"His liveliness, attachment, and faithfulness, combined with his good temper, trust, and obedience, make of him a thorough good companion. He always looks for his master, likes to please him, and is never tired of doing all he can to further that end. He is a splendid swimmer, and the best of water retrievers. He grasps everything he is taught so readily that he is trained very quickly; hence he is a good performer in whatever pursuit his talents may be called into requisition.
"Der mittlere Pudel, or medium-sized poodle, is only a variety of the great poodle. He has the same qualities and properties. Size is the only difference between them; he is sometimes a third, and sometimes only half, the size of his greater congener. There is no difference in their colour or markings, and the mittlere Pudel is also docked.
"In Italy, France, or England no difference is made between this variety and the great poodle; they go by the same name. This medium-sized poodle, however, was known to the Romans, although no writing mentions it; but on certain pictures on antiques, from the time of the Emperor Augustus (last century before Christ), his portrait is found. He was not, however, known to the Germans of the middle ages. In many places he is used for finding truffles.
"Der kleine Pudel, or little poodle. In this mongrel race the peculiarities of their ancestors are so pronounced that they are called 'half bastards of pure crossing' (sic). They look like the medium-sized poodles, but are only half their size, and in make they are much lighter. Their heads are not so high, the muzzle is longer, the body slenderer, and the legs are comparatively thinner. The hair covering the body is long, fine, and soft; on body and legs more curled and more woolly; on head, ears, and tail it is decidedly longer and more knotty, but silky. The tail is carried straight, and sometimes its tip turns slightly upwards. On the face the hair is long, especially about the mouth. The colour is the same as for the previous classes.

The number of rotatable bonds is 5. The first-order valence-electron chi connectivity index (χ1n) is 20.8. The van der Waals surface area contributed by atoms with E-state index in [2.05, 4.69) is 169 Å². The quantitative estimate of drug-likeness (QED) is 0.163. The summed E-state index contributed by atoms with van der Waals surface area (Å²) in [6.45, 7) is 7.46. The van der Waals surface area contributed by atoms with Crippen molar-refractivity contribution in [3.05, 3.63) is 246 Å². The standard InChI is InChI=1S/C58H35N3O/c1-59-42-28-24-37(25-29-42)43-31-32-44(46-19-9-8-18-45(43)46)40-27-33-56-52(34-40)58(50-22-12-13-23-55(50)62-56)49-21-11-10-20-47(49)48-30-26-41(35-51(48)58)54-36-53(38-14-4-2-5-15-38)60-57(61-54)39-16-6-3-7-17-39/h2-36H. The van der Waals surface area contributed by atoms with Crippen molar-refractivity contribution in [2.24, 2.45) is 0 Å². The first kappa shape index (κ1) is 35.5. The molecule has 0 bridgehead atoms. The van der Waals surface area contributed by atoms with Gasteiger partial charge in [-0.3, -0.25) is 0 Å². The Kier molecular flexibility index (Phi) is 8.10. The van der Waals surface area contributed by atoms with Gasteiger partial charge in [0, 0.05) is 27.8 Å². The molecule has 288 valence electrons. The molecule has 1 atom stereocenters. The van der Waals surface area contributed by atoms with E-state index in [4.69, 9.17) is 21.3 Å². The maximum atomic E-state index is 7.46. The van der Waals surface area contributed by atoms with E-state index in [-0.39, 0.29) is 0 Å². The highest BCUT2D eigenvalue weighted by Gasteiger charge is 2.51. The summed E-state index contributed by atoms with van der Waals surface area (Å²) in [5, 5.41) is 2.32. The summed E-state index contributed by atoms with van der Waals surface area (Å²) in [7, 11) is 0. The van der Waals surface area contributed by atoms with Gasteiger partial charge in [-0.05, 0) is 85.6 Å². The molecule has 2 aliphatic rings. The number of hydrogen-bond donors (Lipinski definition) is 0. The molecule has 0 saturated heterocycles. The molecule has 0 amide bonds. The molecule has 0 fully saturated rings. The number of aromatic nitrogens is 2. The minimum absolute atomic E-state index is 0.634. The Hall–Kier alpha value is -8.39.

"The Italians call the kleine Pudel barbino, the French petit barbet, and the English little barbet.
"Portraits of these dogs are also seen on antique monuments, but they are not mentioned in any German MSS. of the middle ages.
"The little poodle is not pure, but a mongrel. He has, however. all the winsome qualities of the larger breeds. He is used as a lapdog by ladies, and can also be employed for finding truffles.
"Der kleine Pintsch, or the little griffon (Aquaticus gryphus). The peculiarities of this mixed race lead to the supposition that it is a product of a cross between the little poodle and the Pomeranian (?). It has a long head, an arched forehead, a stumpy mouth, and very long hair on its body. In all other respects, and in colour, it is like other poodles. They are called barbets griffons and chiens Anglais by the French.